Volunteer organizations are fantastic, and I mean that whole-heartedly. But they are all run by different people of differing capabilities with different levels of commitment. Often, (actually in the case of volunteer food banks-- more often than not) they are affiliated with religious organizations. These factors mean that the people most in need are affected by a number of differences in the help they receive from one group to the next. A particularly well-run food bank may be secular in nature—turning no one away. It might receive an excellent stream of private donations from local businesses, like food processors or grocery stores. It may offer a nutritious array of foods to their recipients.

But, if you find yourself in an area without a strong food bank or volunteer programs, your access to food could be extremely limited. Even if there were strong organizations in your area, if they were operating in conjunction with religious organizations, you might not feel comfortable visiting them. You might not even be aware of programs in your area, since the Republicans’ thousand points of light does not carry with it a requirement to publicize a program.

So, why bring this all up now? Because it is clearly evident that food banks and nutrition programs all across America are seeing record distribution to families and people in need. Since these organizations are run on a shoe-string budget and are required to plead for funding through Federal block grants, we are about to hit a big, ugly wall.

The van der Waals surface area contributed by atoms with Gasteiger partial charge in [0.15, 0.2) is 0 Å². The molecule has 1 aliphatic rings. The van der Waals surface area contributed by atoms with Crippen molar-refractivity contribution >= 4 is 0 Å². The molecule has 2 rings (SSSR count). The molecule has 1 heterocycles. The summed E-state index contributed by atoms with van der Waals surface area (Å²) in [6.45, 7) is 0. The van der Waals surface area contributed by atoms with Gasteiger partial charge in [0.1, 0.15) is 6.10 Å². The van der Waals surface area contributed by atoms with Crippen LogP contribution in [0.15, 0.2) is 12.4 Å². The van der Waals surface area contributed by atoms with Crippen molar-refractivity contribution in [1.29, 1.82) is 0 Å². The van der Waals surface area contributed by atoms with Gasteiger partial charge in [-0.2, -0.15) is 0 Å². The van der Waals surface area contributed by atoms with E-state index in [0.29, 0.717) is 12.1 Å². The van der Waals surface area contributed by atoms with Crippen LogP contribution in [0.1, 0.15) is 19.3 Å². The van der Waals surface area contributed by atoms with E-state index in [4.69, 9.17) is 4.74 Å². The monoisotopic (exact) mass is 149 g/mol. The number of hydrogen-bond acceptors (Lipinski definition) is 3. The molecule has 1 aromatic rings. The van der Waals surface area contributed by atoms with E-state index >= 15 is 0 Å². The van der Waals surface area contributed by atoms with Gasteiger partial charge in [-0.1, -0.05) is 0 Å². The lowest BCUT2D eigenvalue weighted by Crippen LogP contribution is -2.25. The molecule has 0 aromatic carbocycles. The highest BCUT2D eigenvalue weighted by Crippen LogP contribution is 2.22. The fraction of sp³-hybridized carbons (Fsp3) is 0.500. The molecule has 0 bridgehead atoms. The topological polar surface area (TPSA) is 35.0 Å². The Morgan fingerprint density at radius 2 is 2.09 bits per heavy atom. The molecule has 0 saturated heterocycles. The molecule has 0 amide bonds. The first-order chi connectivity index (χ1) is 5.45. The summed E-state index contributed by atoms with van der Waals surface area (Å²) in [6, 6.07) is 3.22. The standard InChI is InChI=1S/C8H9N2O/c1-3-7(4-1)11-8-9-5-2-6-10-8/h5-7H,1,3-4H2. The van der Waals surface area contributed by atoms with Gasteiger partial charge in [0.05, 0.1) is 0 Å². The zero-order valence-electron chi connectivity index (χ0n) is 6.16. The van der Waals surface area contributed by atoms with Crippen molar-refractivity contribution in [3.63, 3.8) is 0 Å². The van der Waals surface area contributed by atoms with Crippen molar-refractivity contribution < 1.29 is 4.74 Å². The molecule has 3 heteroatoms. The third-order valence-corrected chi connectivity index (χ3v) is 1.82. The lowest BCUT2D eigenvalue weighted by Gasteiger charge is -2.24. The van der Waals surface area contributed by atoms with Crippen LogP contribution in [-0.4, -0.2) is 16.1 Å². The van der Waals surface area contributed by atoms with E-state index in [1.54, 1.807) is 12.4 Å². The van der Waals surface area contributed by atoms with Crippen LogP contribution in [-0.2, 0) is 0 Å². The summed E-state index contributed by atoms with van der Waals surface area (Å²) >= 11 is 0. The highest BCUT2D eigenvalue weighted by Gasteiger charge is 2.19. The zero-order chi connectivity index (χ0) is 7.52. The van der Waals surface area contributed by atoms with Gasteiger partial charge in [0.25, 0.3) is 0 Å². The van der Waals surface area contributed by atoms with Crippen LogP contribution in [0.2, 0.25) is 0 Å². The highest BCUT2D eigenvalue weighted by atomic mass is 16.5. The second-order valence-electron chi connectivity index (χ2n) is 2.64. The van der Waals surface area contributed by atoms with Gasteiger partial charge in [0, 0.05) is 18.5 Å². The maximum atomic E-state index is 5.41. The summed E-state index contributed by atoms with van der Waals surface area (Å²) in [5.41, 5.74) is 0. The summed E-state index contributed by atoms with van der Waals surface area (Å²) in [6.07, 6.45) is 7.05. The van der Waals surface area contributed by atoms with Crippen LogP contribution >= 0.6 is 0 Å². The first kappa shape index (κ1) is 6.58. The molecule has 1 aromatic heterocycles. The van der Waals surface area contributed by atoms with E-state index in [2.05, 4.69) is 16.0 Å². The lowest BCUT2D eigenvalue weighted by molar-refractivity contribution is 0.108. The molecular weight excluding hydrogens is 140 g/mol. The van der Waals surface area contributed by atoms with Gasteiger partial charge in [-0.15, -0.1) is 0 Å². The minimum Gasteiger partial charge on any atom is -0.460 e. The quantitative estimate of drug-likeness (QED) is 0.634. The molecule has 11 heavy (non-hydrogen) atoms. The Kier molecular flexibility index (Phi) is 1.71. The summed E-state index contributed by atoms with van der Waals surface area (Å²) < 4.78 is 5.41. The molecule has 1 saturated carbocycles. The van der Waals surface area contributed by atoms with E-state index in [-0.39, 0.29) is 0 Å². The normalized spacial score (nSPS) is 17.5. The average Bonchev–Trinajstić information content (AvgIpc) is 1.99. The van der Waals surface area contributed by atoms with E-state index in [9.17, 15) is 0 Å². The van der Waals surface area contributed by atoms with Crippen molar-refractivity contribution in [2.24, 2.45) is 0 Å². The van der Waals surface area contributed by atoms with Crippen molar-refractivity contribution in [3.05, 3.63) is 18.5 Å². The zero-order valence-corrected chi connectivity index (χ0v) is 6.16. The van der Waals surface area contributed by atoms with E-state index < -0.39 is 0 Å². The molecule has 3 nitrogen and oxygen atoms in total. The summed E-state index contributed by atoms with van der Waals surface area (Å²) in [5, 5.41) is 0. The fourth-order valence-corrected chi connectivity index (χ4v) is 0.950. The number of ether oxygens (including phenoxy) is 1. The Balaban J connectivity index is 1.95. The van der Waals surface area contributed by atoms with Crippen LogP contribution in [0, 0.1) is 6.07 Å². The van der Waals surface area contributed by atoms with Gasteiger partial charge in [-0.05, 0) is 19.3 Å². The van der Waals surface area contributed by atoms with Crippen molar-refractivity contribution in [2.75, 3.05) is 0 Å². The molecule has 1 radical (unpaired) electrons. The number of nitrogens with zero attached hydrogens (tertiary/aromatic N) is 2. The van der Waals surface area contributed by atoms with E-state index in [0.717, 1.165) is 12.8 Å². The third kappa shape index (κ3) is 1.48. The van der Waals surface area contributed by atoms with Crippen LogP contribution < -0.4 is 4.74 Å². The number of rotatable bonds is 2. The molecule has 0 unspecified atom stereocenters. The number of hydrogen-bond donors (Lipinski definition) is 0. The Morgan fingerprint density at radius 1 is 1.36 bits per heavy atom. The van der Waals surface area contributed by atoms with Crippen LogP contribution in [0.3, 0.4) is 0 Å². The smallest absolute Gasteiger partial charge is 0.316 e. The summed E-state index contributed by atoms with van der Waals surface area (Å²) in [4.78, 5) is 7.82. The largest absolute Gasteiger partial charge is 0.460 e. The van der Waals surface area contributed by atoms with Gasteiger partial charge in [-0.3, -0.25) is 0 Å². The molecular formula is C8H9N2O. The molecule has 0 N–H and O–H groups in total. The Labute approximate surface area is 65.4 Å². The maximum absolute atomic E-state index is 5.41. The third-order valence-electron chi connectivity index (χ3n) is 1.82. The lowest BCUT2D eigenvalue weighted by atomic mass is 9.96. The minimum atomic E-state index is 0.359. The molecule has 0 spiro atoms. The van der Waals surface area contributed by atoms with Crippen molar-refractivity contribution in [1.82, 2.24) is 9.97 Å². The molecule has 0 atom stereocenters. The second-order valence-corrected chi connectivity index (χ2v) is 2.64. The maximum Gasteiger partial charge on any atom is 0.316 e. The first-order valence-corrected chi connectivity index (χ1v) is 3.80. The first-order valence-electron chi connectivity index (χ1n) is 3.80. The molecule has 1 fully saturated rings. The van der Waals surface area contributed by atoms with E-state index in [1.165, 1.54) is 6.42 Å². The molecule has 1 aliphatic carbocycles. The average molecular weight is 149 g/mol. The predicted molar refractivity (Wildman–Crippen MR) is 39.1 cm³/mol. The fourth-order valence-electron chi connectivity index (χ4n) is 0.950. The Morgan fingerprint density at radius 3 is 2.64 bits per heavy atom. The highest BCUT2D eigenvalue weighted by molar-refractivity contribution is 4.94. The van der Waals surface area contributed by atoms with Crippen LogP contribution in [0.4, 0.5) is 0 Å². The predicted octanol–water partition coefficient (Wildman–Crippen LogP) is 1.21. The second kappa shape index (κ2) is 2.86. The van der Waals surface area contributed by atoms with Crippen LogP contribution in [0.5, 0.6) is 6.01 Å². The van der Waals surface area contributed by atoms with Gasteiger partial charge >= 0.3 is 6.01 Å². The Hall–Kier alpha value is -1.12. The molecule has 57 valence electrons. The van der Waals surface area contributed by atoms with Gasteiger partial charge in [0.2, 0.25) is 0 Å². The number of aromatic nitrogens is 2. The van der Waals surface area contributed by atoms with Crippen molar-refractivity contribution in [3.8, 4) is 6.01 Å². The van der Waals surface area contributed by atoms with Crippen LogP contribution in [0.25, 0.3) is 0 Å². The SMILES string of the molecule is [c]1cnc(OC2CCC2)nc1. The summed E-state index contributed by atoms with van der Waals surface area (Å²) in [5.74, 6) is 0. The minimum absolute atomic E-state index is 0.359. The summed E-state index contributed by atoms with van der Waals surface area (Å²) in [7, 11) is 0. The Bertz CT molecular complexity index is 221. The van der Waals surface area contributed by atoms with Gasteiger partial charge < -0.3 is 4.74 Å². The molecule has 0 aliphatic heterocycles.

We all try to think of those in need during the Thanksgiving-New Year’s period. You can’t help but think of the needy then—there are commercials, campaigns, Santas in front of stores. But what is going to happen when these organizations, through no fault of their own, run out of money? The pandemic has not “magically disappeared” like Donald Trump promised. Even if it does miraculously vanish, record numbers of people are hungry right now and it is ridiculous to think that the normal impact of the holiday hunger will somehow be less this year than others. There won’t be money in the till for these organizations come November (or sooner).

It is interesting that Conservatives that express such reverence for “Christian values” are so interested in themselves and those like them but have little interest in helping the society they live in, at large. The same people that fly a flag on their trailer hitch (ironically a violation of the US Flag Code) and proclaim themselves patriots hate having “their money” spent on hungry countrymen.

Republicans love to bash socialism and liberalism. It is as though they have no concept of what a society is. The idea that you can pick and choose the things in a society you care to support is not citizenship. Damning someone to an imbalanced share just because they don’t go to your church or live near a good volunteer organization sounds pretty disgusting to any decent human being. So, why are Conservatives so quick to do this, anyway?